Occasionally, when studying the pollen of a flower, one comes upon rogue pollen grains that don’t belong.  The interestingly shaped grain below must have been acquired at the nursery or garden-centre.

The two images that follow show flower-heads at different stages of blooming.  Notice that the flower stalks decrease in length towards the top of the flower-head.

If you look into the end of one of the flowers, the ring of anthers is visible.  In the right-hand image the tip of the pale yellow stigma can be seen, (out of focus),  just to the right of centre.

Under the microscope the entire pistil can be seen in the left image.  The pale yellow-green pollen covered stigma is supported by a stocky, green-ribbed style.  The cellular structure of the style can be seen in the image on the right.

At the right side of the left image below, this same pistil is visible.  To its left, several of an immature flower’s anthers are also visible.  The image on the right shows the bi-lobed nature of the anther more clearly.  (Note that one lobe has matured to a dark red-brown colour, while the other is still green.)

A mature anther, and supporting filament, (from below), can be seen in the image that follows.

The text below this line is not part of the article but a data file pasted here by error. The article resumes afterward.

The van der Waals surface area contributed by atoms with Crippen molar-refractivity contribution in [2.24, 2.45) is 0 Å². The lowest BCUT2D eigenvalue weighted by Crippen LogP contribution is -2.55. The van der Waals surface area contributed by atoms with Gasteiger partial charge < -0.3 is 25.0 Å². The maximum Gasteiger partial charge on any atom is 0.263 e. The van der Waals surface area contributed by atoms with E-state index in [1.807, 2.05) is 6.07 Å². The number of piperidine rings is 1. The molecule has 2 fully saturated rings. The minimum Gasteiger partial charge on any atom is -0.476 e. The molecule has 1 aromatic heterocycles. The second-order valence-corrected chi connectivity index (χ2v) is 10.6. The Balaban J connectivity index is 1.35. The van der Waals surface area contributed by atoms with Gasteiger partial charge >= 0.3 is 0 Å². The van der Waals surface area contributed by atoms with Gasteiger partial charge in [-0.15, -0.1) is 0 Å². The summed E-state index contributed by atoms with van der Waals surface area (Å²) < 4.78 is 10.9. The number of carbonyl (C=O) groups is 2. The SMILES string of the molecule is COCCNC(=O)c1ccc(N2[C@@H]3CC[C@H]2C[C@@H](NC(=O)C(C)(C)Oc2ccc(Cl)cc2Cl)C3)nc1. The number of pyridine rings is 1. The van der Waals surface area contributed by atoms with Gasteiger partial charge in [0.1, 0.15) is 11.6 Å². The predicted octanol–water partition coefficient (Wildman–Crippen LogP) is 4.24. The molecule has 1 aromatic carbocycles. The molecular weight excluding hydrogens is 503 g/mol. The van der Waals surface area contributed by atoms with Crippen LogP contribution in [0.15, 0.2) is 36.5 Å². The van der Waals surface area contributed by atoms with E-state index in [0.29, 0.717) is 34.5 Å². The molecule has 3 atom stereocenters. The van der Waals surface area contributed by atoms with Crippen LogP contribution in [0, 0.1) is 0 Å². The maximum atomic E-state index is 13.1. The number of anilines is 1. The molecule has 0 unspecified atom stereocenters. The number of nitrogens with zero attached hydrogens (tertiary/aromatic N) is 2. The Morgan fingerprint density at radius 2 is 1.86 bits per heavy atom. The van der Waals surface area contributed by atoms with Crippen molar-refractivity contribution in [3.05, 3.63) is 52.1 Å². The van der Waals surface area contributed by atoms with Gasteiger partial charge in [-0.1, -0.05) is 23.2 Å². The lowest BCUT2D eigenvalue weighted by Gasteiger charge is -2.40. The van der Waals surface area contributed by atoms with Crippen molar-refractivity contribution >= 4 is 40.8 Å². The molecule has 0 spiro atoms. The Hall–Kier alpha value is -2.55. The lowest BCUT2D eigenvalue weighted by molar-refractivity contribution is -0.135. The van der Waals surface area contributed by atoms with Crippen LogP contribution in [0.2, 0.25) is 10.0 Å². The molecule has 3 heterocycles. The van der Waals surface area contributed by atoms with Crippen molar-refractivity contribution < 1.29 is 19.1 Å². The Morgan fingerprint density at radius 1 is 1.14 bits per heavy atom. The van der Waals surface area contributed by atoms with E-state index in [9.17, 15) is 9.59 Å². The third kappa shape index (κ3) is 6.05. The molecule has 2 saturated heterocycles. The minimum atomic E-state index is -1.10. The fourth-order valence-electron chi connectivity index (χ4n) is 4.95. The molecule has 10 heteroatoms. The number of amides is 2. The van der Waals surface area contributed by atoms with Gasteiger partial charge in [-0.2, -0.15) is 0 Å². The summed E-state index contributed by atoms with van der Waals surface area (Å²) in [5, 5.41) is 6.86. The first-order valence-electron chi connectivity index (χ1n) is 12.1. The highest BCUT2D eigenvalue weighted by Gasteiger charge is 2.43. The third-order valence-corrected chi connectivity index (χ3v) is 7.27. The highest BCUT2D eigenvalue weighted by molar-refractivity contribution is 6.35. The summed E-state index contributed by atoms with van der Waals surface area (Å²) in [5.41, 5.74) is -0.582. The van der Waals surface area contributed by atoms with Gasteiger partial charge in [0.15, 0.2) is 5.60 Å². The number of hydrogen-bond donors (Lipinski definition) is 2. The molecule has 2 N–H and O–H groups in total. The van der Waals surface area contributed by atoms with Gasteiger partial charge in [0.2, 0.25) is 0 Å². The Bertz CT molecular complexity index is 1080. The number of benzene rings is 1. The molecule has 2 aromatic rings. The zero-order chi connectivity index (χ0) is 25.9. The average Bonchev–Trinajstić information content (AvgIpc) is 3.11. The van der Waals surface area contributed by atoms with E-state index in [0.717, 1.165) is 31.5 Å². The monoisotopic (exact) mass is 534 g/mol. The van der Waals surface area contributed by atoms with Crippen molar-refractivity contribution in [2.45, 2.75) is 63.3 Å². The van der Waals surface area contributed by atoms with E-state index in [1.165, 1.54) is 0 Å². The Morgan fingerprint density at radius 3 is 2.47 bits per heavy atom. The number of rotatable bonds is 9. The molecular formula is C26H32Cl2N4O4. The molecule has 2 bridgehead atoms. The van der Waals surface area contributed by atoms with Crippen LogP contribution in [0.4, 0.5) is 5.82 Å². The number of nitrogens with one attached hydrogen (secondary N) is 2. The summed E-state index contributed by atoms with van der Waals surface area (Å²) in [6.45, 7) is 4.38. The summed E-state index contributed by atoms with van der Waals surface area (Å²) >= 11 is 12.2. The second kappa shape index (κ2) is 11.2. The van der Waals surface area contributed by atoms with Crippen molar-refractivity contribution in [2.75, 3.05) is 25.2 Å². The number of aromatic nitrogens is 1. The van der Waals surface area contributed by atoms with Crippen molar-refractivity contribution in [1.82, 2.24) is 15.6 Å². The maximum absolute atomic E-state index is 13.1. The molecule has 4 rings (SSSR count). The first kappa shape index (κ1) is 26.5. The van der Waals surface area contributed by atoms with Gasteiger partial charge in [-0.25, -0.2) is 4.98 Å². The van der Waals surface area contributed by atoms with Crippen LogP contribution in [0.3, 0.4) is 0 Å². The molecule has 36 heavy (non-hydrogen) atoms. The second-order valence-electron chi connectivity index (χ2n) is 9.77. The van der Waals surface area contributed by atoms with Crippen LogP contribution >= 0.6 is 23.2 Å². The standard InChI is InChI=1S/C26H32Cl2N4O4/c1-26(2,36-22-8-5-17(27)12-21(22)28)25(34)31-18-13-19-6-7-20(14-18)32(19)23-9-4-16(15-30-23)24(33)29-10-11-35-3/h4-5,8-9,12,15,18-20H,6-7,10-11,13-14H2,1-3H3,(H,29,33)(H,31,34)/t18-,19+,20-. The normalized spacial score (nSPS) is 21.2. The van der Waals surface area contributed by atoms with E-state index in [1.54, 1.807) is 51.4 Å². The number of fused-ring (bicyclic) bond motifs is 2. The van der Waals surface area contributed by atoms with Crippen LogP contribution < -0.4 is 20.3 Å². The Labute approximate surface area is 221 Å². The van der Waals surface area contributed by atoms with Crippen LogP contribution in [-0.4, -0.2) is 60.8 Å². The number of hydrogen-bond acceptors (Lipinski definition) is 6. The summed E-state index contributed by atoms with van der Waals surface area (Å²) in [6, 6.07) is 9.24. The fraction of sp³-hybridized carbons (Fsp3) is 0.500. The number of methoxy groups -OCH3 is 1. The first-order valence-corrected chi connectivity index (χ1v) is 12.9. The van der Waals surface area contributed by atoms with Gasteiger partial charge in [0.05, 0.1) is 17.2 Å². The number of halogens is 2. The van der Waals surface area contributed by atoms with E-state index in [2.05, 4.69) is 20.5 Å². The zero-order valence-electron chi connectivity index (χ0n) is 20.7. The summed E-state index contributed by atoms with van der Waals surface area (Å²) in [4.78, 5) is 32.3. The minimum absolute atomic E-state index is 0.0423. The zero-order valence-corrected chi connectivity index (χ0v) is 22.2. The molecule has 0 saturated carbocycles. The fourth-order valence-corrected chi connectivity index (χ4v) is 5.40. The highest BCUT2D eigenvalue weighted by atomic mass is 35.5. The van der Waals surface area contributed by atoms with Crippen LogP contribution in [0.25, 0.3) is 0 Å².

I hope that the images in this article have given you a deeper appreciation of the beauty of the hyacinth, not only at the normal visual distance, but also when viewed at macroscopic and microscopic levels.

Photographic Equipment

The macro-photographs were taken with an eight megapixel Canon 20D DSLR equipped with a Canon EF 100 mm f 2.8 Macro lens which focuses to 1:1.  A Canon 250D achromatic close-up lens was used to obtain higher magnifications in several images.

The photomicrographs were taken with a Leitz SM-Pol microscope (using a dark ground condenser), and the Coolpix 4500.

 All comments to the author Brian Johnston are welcomed.

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Published in the April 2007 edition of Micscape.